Closing India


Dated Published: August 2023


Dr Samir Saran; ORF

Thank you, Sarah. And thank you, Sarah, and the entire team, in fact, for the warmth and the hospitality. The moment that we could all meet again post the pandemic and continue with our journey as a community, as a family. Sarah always says my family, my Briggs family, and we are all family. I think that's important. But that doesn't mean that families are not dysfunctional. And therefore, I think one of the ideas to take forward based on what Slava just mentioned in his intervention, we should also discuss the difficult things that are happening within the house. And we cannot pretend that it's business as usual when it is not. And therefore, I would suggest that as Slava has agitated in his previous intervention, we should have some of these questions on the table in discussions, having scholars from all of our countries coming in and airing their thoughts and views and possible solutions, outcomes, directions, etc.


We are academics; we are not political leaders. We should not be making political statements in our outcome document. We should be making research-based statements. We do not want to be the B team of the political leadership. We want to be the A team of the ideas leadership. And therefore, first of all, I'm glad to share with you that all of us have agreed to put together this research hub, this knowledge hub, this academy, university, whichever way you want to define it, something that we will flesh out in the days ahead. But this gives us a chance to put teeth into conversations that we want to engage with. There is no point coming and reading a New York Times headline and repeating it. They are the ones who are proposing a BRICS currency.


There is no point repeating The Guardian, which is arguing for a BRICS+. Where are our research papers? Where are the scholars from our countries who have put together the pros and cons, the merits and the implications of doing any of these? Unless we invest in research that is indigenous to the group, we are only parroting someone else's market-based mantra. By the way, Jim O'Neill was the one that created the BRIC. And I don't think it has changed thereafter. We need to invest more in research, research within this family, research that comes out of this family, and I hope the South African initiative and something that all of us wholeheartedly support, endorse and want to take forward, results in more research on these crucial questions that Nikonov has outlined in his intervention.


What is the format, arrangement, criteria and purpose of expansion? How will we make it happen, who will we choose, who will we keep outside? Saying that we will become BRICS Plus is not good enough; that is a leadership statement; a researcher needs to do more. Saying that the dollar system is not good and not good enough is fine; we all know it; the weaponisation of the dollar has happened in front of our eyes multiple times, not once, it has happened on multiple occasions, currency has been weaponised, the Swiss system has been weaponised, sanctions have been used as weapons of conflict and contest. We know about it. But as an academic community, we need to find the better way, the better path, its implications, its costs, its benefits.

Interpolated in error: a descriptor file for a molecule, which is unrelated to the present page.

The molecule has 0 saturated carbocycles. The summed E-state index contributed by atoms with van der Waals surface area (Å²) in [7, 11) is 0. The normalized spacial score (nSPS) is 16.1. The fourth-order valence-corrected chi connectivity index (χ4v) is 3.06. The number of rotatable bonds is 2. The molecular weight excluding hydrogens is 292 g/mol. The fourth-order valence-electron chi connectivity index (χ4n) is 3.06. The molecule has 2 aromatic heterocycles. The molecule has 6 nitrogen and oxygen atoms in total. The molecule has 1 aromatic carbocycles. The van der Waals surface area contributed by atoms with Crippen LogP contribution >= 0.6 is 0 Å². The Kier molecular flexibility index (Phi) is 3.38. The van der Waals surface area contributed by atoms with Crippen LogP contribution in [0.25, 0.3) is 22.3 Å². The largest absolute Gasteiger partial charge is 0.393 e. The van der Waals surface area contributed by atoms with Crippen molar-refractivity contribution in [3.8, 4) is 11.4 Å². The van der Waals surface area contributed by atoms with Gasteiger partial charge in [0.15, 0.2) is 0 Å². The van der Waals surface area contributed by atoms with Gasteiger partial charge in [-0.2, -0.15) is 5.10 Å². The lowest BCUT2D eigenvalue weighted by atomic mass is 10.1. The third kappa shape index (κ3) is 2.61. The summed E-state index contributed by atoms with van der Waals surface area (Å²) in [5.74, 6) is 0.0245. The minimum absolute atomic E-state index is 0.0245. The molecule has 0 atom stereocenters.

And have we done it in the last one year? We must do it in the next. When we meet in Russia, I suggest many of the points raised by Professor Nikonov should actually see a flurry of papers being produced by the BRICS community, by those in the room. In fact, I would present an offer from my foundation that for any of you who want to write, I am very happy to commission papers to give you incentives to write. We want more BRICS papers coming on each of these crucial questions so that when we meet in Kazan, we can come up with an informed recommendation for a leader saying that there is an X per cent benefit of this path; there are these hurdles if you want to do this. We must be able to come up with concrete.


We must not parrot what the leaders already say. We are not their amplifiers. And that's why we are lagging, because we wait for cues from our leaders. We wait for our strategic positions of Track I and our formal community. We are not leading them to certain directions based on our own thinking. And I think that needs to be an innovation we need to introduce now. And I'm glad that Sarah has proposed this idea, and I am glad, Professor Nikonov, that you have underlined the urgency of research, researching these areas, discussing these areas and coming up with propositions that are not just headlines but are actually lines that will rewrite our trajectory as nations.